Who's on first?

Tallon will be making some major decisions today and in the next several days about the future of his team. Here's hoping the picture looks more settled at the end of the day than it does now.

Hawks risk losing Bolland to big money offer

Steve Konroyd always showed good instincts as a Blackhawks defenseman, and so when he senses that there could be an opposing team preparing an offer for restricted free agent center Dave Bolland, you better pay attention to a guy with bloodhound sniffing abilities.

"Hopefully, somebody doesn't make too strong an offer for Bolland," said Konroyd, who is a keen-eyed hockey observer for Comcast broadcasts and lives in suburban Chicago. "That's one risk I see with our restricted free agents."

General manager Dale Tallon would have the chance to match any offer, of course. But if an opponent wants to throw a wrench into Tallon's offseason tip-toeing through this salary-cap minefield, dropping an unexpectedly large bid on Bolland could be a sticking point.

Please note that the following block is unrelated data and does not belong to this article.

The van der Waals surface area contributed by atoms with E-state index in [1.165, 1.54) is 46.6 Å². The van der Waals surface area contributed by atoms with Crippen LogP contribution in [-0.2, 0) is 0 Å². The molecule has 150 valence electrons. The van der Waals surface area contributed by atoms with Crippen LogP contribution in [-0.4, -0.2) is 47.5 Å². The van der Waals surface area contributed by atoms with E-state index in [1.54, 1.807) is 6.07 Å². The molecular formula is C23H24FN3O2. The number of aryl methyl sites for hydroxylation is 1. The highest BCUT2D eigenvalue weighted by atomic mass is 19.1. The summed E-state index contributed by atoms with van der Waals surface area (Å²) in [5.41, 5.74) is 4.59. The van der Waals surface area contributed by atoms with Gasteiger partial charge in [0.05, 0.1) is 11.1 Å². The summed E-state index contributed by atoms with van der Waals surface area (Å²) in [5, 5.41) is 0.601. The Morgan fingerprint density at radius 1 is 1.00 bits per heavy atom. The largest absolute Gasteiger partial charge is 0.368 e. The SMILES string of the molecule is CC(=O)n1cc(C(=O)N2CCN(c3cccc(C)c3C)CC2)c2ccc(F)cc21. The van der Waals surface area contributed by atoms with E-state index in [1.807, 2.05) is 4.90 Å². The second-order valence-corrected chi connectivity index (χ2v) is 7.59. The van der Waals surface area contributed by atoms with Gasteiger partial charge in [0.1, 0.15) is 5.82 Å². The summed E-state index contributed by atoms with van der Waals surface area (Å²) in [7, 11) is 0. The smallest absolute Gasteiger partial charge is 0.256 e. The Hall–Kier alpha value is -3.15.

If the money bid is overwhelming for someone such as Bolland, who earned $887,000 last season, Tallon would be put in a tight squeeze. To pay or not to pay? That could be the expensive question.

"You have to make very judicious judgments as a team," Hawks president John McDonough said this week.

The Hawks would get draft picks in exchange for losing key restricted free agents such as Bolland, Kris Versteeg, Cam Barker, Ben Eager or Troy Brouwer, but Konroyd would much prefer that most of those assets remain. Bolland and Versteeg both contributed 12 points in the postseason, tying for fourth best on the club.